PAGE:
When my older two were 5 and 7 years old, we were visiting my mom’s house. My daughter was reading a book and my son was playing with toys. One of my aunts came to visit and she asked my son, “Read some Qur’an for me.” He was confused but being that she was an elder, he obliged her and read some verses of the Qur’an that he had recently learned. My aunt sat there, transfixed by the sound of this small boy reciting verses that none of us had ever memorized. When he finished, my aunt handed him a $20 bill. Excitedly, he ran over to his big sister and said, “Baji, read some Qur’an for Bari Aunty. You’ll get money!”
Qur’an played a vital role in our household. We used Qur’an memorization charts from Learning Roots that tracked how many chapters my kids memorized. We attended the masjid regularly, even when we moved halfway across the world to Qatar. Although my children learned at different paces, we continuously plowed forward, making sure they were not only revising their Qur’an, but memorizing as well.
And slowly, things began to change. My daughter could no longer keep up with the classes at her local markaz due to the sheer amount of homework. My son enrolled in soccer after school which kept him out until 6:30 pm. We consumed ourselves with the activities, projects, tests and science fairs of the dunya while our aakhirah slipped further and further from our grasp.
Does our story sound familiar?
Over the years, I’ve seen my children, as well as countless others, morph into sullen, irritable and stressed-out teenagers where Qur’an is less a priority than an afterthought. I would like to say that “we’re doing the best we can,” to draw our kids back to Qur’an, but quite frankly, we can do better. This post is my effort to acknowledge that we could all use a little help in this area.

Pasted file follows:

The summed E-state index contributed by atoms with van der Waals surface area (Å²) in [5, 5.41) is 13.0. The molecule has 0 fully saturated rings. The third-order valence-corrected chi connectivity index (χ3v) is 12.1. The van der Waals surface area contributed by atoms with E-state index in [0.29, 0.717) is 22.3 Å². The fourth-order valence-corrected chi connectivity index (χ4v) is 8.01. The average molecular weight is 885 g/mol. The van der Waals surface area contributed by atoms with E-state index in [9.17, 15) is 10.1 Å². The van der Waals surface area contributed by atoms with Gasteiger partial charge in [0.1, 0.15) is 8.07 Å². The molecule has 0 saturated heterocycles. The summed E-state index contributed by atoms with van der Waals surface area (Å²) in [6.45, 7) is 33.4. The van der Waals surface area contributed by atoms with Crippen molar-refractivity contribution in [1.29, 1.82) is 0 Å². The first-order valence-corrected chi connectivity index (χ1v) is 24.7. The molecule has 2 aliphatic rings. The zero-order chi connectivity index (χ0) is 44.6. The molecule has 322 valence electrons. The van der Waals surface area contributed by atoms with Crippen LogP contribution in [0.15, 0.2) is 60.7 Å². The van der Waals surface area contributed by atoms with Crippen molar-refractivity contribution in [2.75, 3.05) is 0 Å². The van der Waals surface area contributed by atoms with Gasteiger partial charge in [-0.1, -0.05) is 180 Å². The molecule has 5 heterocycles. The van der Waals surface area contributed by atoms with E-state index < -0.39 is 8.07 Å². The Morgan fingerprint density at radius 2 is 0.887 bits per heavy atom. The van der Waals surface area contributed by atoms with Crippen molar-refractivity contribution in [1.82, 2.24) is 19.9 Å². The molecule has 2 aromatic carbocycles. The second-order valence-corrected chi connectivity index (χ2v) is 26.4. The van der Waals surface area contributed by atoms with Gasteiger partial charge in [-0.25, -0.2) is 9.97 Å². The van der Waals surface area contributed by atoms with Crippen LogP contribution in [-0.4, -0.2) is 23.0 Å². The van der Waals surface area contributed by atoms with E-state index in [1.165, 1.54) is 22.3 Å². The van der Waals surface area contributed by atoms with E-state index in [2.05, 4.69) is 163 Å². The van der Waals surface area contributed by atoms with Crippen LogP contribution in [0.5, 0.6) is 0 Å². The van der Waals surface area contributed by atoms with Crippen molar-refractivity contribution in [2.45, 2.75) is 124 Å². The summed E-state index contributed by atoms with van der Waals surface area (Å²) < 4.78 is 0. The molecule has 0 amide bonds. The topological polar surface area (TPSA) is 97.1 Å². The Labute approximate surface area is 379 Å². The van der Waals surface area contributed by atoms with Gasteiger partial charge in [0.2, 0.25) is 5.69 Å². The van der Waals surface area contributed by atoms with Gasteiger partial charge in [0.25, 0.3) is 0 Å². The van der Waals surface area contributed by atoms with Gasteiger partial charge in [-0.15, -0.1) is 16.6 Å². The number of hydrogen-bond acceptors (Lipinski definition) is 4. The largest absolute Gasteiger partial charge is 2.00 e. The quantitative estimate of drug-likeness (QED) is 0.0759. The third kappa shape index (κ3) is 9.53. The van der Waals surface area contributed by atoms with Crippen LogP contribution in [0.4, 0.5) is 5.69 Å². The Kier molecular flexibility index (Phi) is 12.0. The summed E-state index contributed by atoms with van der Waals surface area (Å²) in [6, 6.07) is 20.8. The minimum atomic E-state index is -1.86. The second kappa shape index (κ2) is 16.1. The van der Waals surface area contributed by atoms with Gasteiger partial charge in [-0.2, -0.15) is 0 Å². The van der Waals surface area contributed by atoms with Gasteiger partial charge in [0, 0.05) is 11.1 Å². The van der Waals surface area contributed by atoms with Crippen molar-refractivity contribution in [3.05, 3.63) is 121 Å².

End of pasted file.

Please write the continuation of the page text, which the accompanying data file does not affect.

Here are some of my own ideas on how I intend to draw my teenagers back to the Qur’an. If you have any suggestions of your own, please feel share in the comments below.
Look for Qur’an intensive Programs
Even if our teens don’t have the time during regular schoolday, they can enroll in short courses that happen over winter and summer breaks.
Some reputable institutes are:
Set small goals.
Even as adults, we struggle to carve out time for Quran. Teenagers are often engulfed in schoolwork, standardized tests, part-time jobs and college applications so asking them to read Qur’an regularly can pose a challenge.
Set smaller goals that are easily accomplished. For example, a teen might consider reading 1/4 or 1/2 of Surah Kahf on Fridays, but on a consistent basis.
Play Quran in the home / car.
This is my go-to solution when I feel that my kids are behind in their revision. When all else fails, make it a habit to play Quran, in the car and in the house. Even if they don’t have the time to physically revise their Qur’an, just listening to the words will keep them from forgetting the verses. .
This blog post is part of a collaboration called: Connecting with the Quran.
Make sure to see what my other collaborators are writing about.
1. @jeddahmomReading Quran amidst managing kids
2. @umm.afraz The 5 R’s of Tadabbur al-Qur’an
4. @the_odd_muslimah How Quran changed me and my life
5. @radiance_of_delight Kids Craft from Quran
6. @ilmaeducation Quran journaling about ayah on the Quran
7. @homemakers_guide– QURAN, MY COMPANION.
9.@sunnah_hearts – Building a connection with the Qur’an as a family
10. @themommyrant – How the Quran changed me.
11. @allthings.amazing – Ease of access to the Quran due to technology
12. @1newleaf1– Encouraging children to memorize Quran as a family.
13. @raisingyoungscholars How to make Qur’an reading a daily habit
14. @_iamkhadeejah_ Qur’an is my calm.
15. @irambintsafia – The Overlooked Miracle